The following provisions of the Plan are pertinent to our discussion:

 
1. The term "Employee" is defined as:
 
"... an Employee covered by a Collective Bargaining Agreement or any written agreement requiring Employer contributions on his behalf ..." Section 1.07.
 
*704 2. As to past service credits, the Plan provides:
 
Section 4.01(b) Service before October 1, 1970 Past Service Credits
 
An Employee will be credited with one Past Service Credit for each continuous and successive Plan Year, not to exceed twenty (20), before October 1, 1970, in which he was dependent for livelihood upon his trade as an Electrician within the jurisdiction of the Union. (emphasis supplied)

Following provisions of the same section establish procedures whereby an employee may establish that he is entitled to credit:

 
It is recognized that it would be difficult for any Employee to prove where he worked in Covered Employment for the years prior to the time the Pension Fund started. Therefore, for purposes of this Section, the Trustees shall consider any reasonable evidence of an Employee's dependence upon such Employment in determining whether to grant the Employee Past Service Credits.
 
A presumption is established that an Employee was engaged in Covered Employment throughout the period of his continuous membership in the Collective Bargaining Unit represented by the Union between October 1, 1950 and October 1, 1970. All Employees who were active members of the Collective Bargaining Unit represented by the Union on October 1, 1970, shall be given Past Service Credit for each full year of continuous and unbroken membership in the Collective Bargaining Unit represented by the Union dating back from that date, provided that no Past Service Credits shall be granted for years prior to October 1, 1950. The membership records of the Local Union or the International Union with which the Local is affiliated may be used as sufficient proof of membership and its continuity (based upon such records or other evidences of membership or coverage).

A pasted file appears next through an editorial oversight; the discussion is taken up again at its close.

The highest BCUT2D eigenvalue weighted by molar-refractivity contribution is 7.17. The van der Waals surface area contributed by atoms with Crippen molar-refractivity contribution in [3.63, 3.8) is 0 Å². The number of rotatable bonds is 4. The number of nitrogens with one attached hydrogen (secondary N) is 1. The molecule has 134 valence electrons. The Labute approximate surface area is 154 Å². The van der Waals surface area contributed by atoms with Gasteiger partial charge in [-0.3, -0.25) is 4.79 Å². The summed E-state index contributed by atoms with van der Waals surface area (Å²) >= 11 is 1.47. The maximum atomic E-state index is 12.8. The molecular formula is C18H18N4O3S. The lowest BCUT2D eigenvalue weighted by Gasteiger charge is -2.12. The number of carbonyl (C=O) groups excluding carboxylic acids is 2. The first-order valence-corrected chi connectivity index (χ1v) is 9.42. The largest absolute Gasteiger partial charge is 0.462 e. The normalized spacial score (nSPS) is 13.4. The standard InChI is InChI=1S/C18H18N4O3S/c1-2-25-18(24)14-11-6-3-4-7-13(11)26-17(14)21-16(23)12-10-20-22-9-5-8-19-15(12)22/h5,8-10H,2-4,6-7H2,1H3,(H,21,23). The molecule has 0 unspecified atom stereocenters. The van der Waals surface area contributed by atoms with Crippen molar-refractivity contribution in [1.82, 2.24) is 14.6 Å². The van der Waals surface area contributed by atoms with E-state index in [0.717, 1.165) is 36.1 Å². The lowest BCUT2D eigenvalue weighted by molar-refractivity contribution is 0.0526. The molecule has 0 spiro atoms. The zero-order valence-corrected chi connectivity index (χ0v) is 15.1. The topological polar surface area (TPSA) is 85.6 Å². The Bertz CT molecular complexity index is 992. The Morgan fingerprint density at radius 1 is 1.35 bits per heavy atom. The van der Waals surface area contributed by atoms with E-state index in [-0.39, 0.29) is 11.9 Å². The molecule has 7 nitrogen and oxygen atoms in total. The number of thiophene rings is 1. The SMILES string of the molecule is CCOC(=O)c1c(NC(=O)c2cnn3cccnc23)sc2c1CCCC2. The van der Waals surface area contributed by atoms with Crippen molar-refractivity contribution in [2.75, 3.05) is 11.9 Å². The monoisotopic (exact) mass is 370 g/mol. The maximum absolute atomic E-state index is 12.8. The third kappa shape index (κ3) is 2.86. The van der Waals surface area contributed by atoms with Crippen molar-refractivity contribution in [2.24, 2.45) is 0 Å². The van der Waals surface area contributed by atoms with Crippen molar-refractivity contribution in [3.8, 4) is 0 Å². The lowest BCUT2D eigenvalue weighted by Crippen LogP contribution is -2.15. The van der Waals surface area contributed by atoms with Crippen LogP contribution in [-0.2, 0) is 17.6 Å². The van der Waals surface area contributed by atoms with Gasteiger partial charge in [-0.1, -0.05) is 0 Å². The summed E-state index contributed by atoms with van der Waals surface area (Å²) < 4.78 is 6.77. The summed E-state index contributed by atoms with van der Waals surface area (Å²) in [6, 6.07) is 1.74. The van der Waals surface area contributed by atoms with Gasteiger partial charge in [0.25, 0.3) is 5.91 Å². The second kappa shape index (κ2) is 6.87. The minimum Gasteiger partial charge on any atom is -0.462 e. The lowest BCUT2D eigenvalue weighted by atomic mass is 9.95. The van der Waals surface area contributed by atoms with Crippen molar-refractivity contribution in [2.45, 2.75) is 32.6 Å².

For any period not covered by the preceeding sentence, an Employee may be entitled to receive a year of Past Service Credit for each year between October 1, 1950 and October 1, 1970 in which he was dependent upon such Employment, as evidenced by Social Security records, payroll records, tax records, or any other evidence of such Employment deemed acceptable by the Board of Trustees.